Inky Experiments

Inky Experiments 3: Shading the Underdrawing

This post is part of a series of practical experiments regarding marking under drawings for embroidery. An introduction to this project can be found here.

Practical Experiment: Shaded Underdrawing

After completing these experiments I had further questions: 

  • How easy is it to use this ink over prick and pounce markings? 
  • How does solid Gum Arabic compare to the modern liquified variety? 
  • How easy does this ink shade as described in Cennini’s writing? 

Therefore I decided to perform another experiment putting what we have learned in this research together. 


  • Pattern image 
  • Large pointed needle, think needle point, crewel or chenille sized.
  • A few inches of wool rolled up into a ball
  • Powdered charcoal 
  • Two containers, one for ink and one for water 
  • Brush or quill pen 
  • Gum Arabic (I purchased the edible crystal variety from amazon) 
  • Mortar and pestle to crush the gum into a fine powder

I prepared an image and applied the prick and pounce method to transfer the image to some linen fabric. To do so, I printed the image onto printer paper (rather than drawing it onto parchment) and pricked the paper using a larger needle. I timed this process and it took about 10 minutes. 

The Image after pricking as seen on the reverse

Then I carefully stretched my fabric on an embroidery hoop, and placed my paper on top. A square or rectangular slate frame would have been used in this period, and users of a hoop should give special care to straightening the grain of the fabric in the hoop. I then applied powdered charcoal using a rolled up piece of wool (rather than a pouncing bag). 

Next, I measured about a tablespoon of the Gum Arabic into my mortar and pestle and crushed it into a fine powder.

I put this powder into a tupperware container and mixed it with water. I stirred this with the other end of my paint brush until the gum dissolved. It was a little gooey and required more water than I initially thought to dissolve. Then I added powdered vine charcoal to the mixture and gave the mixture a good shake.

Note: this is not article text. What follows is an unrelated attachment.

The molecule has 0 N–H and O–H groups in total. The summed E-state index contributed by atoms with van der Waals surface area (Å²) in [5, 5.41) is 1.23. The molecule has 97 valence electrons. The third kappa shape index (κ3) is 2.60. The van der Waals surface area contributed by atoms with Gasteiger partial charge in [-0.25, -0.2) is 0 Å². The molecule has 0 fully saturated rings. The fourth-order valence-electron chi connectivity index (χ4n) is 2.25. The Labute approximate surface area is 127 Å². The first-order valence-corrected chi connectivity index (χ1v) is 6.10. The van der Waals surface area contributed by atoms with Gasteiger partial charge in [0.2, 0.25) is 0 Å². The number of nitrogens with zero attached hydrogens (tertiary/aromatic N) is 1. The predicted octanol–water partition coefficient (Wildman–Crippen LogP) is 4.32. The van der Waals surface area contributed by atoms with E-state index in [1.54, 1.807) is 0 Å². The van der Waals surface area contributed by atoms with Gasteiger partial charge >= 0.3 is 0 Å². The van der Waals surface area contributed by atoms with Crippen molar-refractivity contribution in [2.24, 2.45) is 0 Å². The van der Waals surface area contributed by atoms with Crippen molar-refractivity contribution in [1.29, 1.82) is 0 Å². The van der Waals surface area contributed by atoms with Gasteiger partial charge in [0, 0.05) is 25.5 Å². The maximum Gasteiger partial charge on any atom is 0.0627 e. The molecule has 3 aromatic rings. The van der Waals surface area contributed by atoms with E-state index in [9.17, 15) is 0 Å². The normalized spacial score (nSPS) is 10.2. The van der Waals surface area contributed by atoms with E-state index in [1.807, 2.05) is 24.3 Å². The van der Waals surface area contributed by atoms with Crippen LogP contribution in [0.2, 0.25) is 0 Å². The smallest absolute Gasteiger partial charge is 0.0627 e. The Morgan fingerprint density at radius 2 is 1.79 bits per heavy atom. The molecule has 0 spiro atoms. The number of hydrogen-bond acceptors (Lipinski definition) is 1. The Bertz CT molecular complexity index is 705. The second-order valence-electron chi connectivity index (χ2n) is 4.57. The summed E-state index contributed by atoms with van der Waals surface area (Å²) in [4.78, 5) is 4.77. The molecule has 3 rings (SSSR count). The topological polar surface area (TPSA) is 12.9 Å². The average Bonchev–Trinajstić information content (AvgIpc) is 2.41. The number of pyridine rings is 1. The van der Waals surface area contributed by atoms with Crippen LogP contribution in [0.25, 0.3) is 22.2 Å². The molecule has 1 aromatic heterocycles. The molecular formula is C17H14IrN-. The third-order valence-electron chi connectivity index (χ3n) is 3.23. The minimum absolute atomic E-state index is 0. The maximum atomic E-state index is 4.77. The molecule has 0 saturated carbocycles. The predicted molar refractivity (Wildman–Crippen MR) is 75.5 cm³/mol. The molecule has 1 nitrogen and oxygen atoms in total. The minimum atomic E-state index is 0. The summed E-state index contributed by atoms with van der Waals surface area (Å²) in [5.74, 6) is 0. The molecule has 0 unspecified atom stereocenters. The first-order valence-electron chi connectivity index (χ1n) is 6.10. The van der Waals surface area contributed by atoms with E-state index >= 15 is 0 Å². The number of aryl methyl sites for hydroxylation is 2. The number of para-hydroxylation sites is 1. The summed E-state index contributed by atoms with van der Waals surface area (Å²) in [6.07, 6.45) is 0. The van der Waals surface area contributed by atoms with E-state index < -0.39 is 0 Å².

Satisfied with the consistency, I began painting, connecting the lines of the prick and pounce dots. 

The ink created deep dark lines. I had to wipe excess ink off my paint brush continually to maintain fineness in my lines. A pen would have created even finer lines than these. You can see in this image that the ink soaked the fabric in a few places (around her neck is one). But the ink did not bleed from where I placed my paint brush. 

Shading the Underdrawing 

One of the most difficult parts to understand of Cennini’s explanation of painting for embroidery, is his explanation of the shading on the underdrawing. He writes: 

“Then brush away the charcoal, then take a well-washed sponge with the water squeezed out. Rub the linen on the opposite side from the drawing, and use the sponge just so much that the linen (cloth) is wetted as much as the drawing will bear. Then take a small soft minever brush, dip it in the ink, squeeze it well, and with this begin to shade in the darkest places, lightening and softening little by little. You will find that however coarse the cloth may be, in this way the shadows will be so softened that it will seem a marvel to you. And if the cloth should dry before you have shaded enough, wet it over again with the sponge as usual, and this is sufficient for working on cloth.” (Cennini Chapter 164).

Cennini Chapter 164

Generally when I embroider I work from a line drawing, but Cennini is saying the drawing should be shaded to act as a guide for the shades of the floss. If you have ever made an opus anglicanum style embroidery with multiple shades of floss, you might know how exhausting it is to keep looking back at your reference photo or drawing to create the right shadows. With this technique, you paint them on, and thus no longer need a reference! 

I wet the fabric with a sponge and followed Cennini’s directions by painting in the shadows on the reverse side of the fabric. I layered them slowly and mixed my ink with the water to create varying depth of shadows. 

The result when you turn your fabric over is extraordinary. You are left with sharp lines from your initial drawing, and soft shadows where you use the ink to shade. Notably, the shadows dried much lighter than they are when wet. I also wonder if these shadows would always have been painted in black or brown tones. Christ Carrying the Cross embroidery and similar pieces such as The Adoration of the Magi from the late 14th Century include underdrawings, in a brownish sepia tone. The silk stitches cover It is certainly possible the “ink” Cennini referred to was colored giving the stitcher a fantastic underdrawing to work from. 


This experiment has taught a variety of lessons. The first of which is that drafting an underdrawing for an embroidery using historical methods may be done by the modern embroiderer with relative ease. Additionally, traditional techniques, such as Cennini’s water shading method can be used not only to achieve additional historical accuracy, but to create a more detailed underdrawing, thus speeding up the embroidery process later on.

The other lesson is that regardless of what method you chose to use to apply or transfer a design to your embroidery fabric, remember that medieval embroiderers most likely didn’t do any of it at all, but instead outsourced this work to their nearest painter or draftsmen.

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